Vintage Guitar - February 2018 - 22
Music, Books, and Bookings
Brian Tarquin is thriving in "steady as ya' go"
mode. Since his VG interview in February '15,
he has released two CDs and compiled a book
on guitar amplifiers.
The first of two new discs, Orlando In Heaven
is a team effort with other guitarists and raises
money for Catholic Charities to support families
of the victims of the Pulse nightclub shooting
"When that happened, I was starting to write
songs for a jazz album, but I decided the best
way to celebrate the lives lost was an album
dedicated to them. I learned about Catholic
Charities and thought it was a great charity."
One of the guest players was Larry Coryell
in one of his last appearances.
"We had a really good session and he played
on two cuts," Tarquin said. "He stayed a while
and we talked; he was a wealth of information
and it was such a pleasure."
Other players included Mike Stern, Hal
Lindes, and Chris Poland.
While Tarquin usually focuses on instrumentals, there were vocals on Orlando, and
they increased with his other current project,
Band of Brothers.
WITH ZAC CHILDS
Chris Johnson's Premier Model 66.
I have a Premier Model 66 combo
amp and would like to know more
about it. - Chris Johnson
We asked VG contributor Michael Wright, who has spent
decades researching brands like
Premier. Here's what he said.
"Premier was the brand sold by
Peter Sorkin, a jobber originally from
Philadelphia who moved to New
York City in 1935. In the mid '40s, he
began manufacturing, and started
the Multivox amplifier company,
which debuted its first Premier-brand
electric guitars and amps in '46. Their
guitars were made by United Guitar,
in Jersey City (successor to Fretted
Instruments, the successor to Oscar
Schmidt). Your amp is the 66 Tremolo
Amplifier. Its early wooden cabinet
has a lyre design over the grillecloth,
which became the brand symbol. It
has electronic tremolo, seven tubes,
17 watts output, a 12" extra-heavy/
cushion-mounted speaker, three
inputs, and four controls. It sold
new for $135 and was made from
1947 until '55; it does not appear
in Premier's '56 catalog. Yours
may have been made circa 1950.
Multivox made amps were available through the '70s and actually
survived as a brand until 1984."
Zac Childs is a guitar tech in Nashville. If
you have a question about guitars, anything
from nuts and bolts to historical or celebrityrelated inquiries, drop a line to him at zac@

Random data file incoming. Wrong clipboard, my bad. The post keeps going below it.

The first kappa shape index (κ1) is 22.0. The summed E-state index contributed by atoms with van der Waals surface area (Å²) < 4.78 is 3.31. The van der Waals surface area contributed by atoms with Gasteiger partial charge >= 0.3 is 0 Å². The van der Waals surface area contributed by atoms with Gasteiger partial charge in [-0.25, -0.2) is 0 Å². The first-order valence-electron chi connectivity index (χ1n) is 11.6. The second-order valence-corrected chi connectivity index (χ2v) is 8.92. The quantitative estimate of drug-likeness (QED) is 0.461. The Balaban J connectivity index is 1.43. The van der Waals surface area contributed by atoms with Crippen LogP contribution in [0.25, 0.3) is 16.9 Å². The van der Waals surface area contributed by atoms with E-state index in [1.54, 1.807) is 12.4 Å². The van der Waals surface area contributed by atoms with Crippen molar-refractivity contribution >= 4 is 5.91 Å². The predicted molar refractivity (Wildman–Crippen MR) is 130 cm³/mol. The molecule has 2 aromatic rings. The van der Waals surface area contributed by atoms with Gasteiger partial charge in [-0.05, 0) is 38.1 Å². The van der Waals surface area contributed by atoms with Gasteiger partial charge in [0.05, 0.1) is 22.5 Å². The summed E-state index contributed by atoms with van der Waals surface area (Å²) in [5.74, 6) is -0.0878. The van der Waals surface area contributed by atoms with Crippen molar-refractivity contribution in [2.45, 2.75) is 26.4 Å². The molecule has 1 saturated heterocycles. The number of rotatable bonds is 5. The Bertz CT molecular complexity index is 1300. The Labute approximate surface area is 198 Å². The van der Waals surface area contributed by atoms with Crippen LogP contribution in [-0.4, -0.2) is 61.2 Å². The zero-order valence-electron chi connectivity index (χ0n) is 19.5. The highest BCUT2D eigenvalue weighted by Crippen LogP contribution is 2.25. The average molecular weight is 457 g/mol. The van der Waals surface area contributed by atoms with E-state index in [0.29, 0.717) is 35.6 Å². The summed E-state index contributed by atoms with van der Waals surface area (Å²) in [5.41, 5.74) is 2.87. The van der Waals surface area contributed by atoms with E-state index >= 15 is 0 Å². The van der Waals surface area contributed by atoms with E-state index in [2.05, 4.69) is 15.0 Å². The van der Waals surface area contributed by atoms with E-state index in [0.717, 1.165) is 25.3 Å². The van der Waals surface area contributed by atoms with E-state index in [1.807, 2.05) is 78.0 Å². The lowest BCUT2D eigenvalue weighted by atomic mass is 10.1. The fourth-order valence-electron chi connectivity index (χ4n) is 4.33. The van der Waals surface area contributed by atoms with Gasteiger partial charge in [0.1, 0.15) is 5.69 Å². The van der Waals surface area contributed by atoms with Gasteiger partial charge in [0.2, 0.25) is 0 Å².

askzac.com or visit facebook.com/askzac.
Brian Tarquin: Michael Howard.
"It was meant to
but when I met Phil
Naro, he wanted to
to this one. So, it
turned into a hardrock /progressive
kind of record with
vocals. Plus, vocals
can make things
and it's an avenue I
haven't gone down
much, so it was exciting."
list of guests on the
disc includes guitarists Steve Morse,
Jeff Watson, and
Gary Hoey, along
with bassists Tony
Franklin and Trey
Gunn, and cellist
Tina Guo. Part of
the proceeds raised
by its sale go to
the Fisher House
offers housing to
families of hospitalized veterans.
coffee-table book is Guitar Amplifier Encyclopedia.
"I love amps and wanted it to be friendly to
the reader. A lot of amp books are too technical. I wanted it to be easy to understand. It has
boutique along with well-known amps; there
are so many boutique amps, you would need an
encyclopedia-sized book to get all of them in."
Not expecting to slow down in the near
future, Tarquin, who has won multiple Emmys
for music production for television and was a
huge hitmaker during the heyday of smooth
jazz, has a unique project in the works.
"I'm working on a Christmas album. I always
wanted to do one. It's going to be vocals with
Phil singing. We don't want it to be cheesy. Half
will be public domain songs people know, the
other half originals."
While being the quintessential studio rat,
Tarquin has gotten out to play lately.
"We played the Jacksonville Jazz Festival; I
put a band together and we had a great time. We
liked it so much, in fact, that we've started to
gig. I like the immediacy. It supplies something
I've kind of missed from all the years in the
studio." - John Heidt